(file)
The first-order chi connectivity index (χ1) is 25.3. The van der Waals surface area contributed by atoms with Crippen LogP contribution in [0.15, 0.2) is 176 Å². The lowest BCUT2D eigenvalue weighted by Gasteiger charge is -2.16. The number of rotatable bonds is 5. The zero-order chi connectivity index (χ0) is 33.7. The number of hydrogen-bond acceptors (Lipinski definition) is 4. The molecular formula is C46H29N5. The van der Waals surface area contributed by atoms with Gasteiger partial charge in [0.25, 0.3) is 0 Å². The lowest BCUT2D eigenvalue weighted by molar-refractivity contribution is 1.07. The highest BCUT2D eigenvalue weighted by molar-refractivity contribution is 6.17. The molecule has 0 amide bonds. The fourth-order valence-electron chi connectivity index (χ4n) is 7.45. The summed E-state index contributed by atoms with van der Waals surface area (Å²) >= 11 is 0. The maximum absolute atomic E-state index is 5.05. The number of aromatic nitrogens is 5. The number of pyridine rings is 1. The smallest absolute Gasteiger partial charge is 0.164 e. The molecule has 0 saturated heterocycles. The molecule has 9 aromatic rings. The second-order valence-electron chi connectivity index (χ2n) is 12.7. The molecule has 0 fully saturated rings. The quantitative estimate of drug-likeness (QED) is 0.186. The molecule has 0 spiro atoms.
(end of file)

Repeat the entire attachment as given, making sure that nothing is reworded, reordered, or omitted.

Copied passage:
The first-order chi connectivity index (χ1) is 25.3. The van der Waals surface area contributed by atoms with Crippen LogP contribution in [0.15, 0.2) is 176 Å². The lowest BCUT2D eigenvalue weighted by Gasteiger charge is -2.16. The number of rotatable bonds is 5. The zero-order chi connectivity index (χ0) is 33.7. The number of hydrogen-bond acceptors (Lipinski definition) is 4. The molecular formula is C46H29N5. The van der Waals surface area contributed by atoms with Gasteiger partial charge in [0.25, 0.3) is 0 Å². The lowest BCUT2D eigenvalue weighted by molar-refractivity contribution is 1.07. The highest BCUT2D eigenvalue weighted by molar-refractivity contribution is 6.17. The molecule has 0 amide bonds. The fourth-order valence-electron chi connectivity index (χ4n) is 7.45. The summed E-state index contributed by atoms with van der Waals surface area (Å²) >= 11 is 0. The maximum absolute atomic E-state index is 5.05. The number of aromatic nitrogens is 5. The number of pyridine rings is 1. The smallest absolute Gasteiger partial charge is 0.164 e. The molecule has 0 saturated heterocycles. The molecule has 9 aromatic rings. The second-order valence-electron chi connectivity index (χ2n) is 12.7. The molecule has 0 fully saturated rings. The quantitative estimate of drug-likeness (QED) is 0.186. The molecule has 0 spiro atoms.